Staff members are contacted by a designated and experienced volunteer, with the pair discussing when and how often they would like to talk over the phone.

Terrence Collis, Trustee and Supervising Volunteer at The Listening Place, said:

“The whole feeling around this crisis is isolation. We want people to know that however isolated you feel, don’t feel you have to cope on your own. You can always talk to The Listening Place. Hestia is a valued partner of ours, so we were very happy to begin providing this service. It’s a very open befriending service; our role is to get Hestia’s staff to a place where, through talking, they feel able to help themselves.”

For more information and to refer yourself for support, head to

Billie Cooper

Billie is a Mental Health Recovery Worker at Hestia’s Huddlestone Close accommodation service. As the coronavirus crisis began to unravel, Billie noticed that there was a lot of information, from a lot of different sources, and that it could be overwhelming for the people she supports.

Wanting to ensure the people she supported felt informed, she set up the Huddlestone Close blog for residents at the service, and she has been updating it without fail every day since.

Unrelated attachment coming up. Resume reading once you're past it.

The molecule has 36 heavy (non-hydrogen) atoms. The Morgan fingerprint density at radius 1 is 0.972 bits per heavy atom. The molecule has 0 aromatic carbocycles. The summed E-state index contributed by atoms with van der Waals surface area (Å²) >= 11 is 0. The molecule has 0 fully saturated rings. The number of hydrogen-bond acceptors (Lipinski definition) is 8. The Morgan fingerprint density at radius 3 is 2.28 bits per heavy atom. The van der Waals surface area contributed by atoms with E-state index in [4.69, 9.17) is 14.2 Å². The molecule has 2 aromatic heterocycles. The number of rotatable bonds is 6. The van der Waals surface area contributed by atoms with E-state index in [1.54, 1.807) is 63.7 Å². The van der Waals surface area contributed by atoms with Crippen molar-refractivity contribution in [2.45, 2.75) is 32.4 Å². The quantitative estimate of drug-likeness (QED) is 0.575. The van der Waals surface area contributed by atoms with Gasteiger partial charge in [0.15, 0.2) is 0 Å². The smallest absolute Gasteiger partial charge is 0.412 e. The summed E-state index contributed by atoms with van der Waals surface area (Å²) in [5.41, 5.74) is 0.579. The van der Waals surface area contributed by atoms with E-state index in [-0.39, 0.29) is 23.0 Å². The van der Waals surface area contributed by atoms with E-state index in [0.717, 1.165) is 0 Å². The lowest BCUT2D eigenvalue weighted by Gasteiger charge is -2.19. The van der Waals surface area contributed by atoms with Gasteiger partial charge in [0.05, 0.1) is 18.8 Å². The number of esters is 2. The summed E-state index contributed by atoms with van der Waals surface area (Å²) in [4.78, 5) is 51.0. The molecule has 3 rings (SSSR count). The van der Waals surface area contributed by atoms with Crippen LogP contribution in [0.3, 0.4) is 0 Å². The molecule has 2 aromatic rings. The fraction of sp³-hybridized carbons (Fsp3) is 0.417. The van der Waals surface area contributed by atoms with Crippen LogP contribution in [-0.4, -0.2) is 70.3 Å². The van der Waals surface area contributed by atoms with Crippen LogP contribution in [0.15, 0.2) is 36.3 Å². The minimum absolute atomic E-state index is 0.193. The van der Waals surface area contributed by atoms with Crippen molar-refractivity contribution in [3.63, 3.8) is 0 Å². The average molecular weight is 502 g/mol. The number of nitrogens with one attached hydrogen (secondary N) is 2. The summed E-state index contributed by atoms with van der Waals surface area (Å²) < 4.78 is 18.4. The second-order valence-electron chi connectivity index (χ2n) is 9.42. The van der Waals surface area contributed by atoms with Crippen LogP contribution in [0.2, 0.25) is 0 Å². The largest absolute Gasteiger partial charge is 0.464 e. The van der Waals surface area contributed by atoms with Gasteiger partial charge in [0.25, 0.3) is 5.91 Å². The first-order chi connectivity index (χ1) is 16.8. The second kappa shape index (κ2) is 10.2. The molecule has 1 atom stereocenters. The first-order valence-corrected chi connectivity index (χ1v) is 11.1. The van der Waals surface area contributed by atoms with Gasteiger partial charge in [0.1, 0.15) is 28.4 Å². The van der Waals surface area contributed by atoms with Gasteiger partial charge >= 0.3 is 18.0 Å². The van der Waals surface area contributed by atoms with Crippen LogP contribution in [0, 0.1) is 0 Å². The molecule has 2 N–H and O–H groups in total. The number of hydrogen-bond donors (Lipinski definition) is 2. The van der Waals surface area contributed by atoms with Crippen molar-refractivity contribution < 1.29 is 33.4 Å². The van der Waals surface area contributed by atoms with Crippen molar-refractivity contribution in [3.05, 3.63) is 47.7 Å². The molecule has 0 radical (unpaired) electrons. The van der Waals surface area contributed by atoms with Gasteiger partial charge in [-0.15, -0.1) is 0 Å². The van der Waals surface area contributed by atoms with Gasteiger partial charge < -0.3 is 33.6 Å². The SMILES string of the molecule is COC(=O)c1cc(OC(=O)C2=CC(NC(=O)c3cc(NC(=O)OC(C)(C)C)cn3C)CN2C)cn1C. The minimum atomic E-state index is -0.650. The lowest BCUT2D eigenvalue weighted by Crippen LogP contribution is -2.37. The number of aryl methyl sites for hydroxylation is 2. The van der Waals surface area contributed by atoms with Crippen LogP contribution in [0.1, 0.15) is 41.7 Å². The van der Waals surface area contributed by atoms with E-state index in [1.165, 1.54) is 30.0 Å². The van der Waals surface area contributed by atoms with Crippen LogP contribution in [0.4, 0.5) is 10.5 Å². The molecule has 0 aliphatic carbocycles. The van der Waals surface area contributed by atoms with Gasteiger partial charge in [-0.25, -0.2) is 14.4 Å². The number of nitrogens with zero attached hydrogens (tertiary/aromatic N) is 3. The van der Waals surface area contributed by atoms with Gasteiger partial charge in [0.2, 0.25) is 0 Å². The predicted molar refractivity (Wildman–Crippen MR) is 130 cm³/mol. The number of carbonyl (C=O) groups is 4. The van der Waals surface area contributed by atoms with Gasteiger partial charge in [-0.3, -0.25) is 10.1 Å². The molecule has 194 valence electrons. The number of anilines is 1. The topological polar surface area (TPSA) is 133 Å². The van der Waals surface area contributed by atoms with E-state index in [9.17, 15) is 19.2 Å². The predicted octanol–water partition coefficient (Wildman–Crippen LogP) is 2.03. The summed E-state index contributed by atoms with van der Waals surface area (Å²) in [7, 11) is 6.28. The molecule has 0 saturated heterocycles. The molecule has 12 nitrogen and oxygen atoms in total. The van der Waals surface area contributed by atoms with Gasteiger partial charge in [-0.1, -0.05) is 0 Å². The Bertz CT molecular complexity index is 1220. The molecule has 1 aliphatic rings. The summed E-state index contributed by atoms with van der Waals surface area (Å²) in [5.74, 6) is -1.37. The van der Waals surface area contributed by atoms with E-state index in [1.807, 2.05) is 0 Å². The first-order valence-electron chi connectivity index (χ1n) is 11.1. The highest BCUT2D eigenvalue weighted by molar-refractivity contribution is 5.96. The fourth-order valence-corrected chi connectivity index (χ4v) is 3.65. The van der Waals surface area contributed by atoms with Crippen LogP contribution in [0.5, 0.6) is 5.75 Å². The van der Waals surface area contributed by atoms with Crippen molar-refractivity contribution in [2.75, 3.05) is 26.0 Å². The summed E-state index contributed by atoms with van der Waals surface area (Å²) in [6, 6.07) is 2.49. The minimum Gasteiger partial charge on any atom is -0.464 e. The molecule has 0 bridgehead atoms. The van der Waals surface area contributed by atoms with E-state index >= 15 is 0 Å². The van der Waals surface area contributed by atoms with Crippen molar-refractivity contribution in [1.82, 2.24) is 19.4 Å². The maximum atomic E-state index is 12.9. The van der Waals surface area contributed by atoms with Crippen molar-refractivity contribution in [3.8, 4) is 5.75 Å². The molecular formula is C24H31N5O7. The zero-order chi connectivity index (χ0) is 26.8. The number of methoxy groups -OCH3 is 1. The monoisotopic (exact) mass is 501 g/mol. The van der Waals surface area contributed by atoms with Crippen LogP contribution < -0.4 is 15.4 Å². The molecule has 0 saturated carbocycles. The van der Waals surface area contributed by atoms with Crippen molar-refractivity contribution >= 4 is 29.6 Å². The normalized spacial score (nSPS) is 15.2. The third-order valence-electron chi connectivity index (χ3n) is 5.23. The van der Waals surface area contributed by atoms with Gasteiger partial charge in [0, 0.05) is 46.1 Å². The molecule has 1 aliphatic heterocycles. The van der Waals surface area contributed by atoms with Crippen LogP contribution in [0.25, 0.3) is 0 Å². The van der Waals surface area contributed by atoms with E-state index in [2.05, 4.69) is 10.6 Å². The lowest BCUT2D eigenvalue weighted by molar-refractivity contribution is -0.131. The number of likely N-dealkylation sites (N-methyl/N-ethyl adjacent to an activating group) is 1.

The blog includes daily, easy-read tips from Billie to the residents, looking at health and safety advice and resources on maintaining good well-being, as well as things to do while at home. The blog also features thoughts and advice from residents on how to adjust in these circumstances, in case other residents are struggling.

Billie said:

“I thought it would be helpful to have all these resources in an easy to access place. I have resources from Hestia and other mental health charities, and tips from the local Council. I had a service user who self-isolated, so I spoke to him about he managed it, and then wrote a post on it. It’s a way for service users and staff to share with each other their knowledge and what is working for them, to help each other out and stay well-connected during this period. It’s boosting morale.”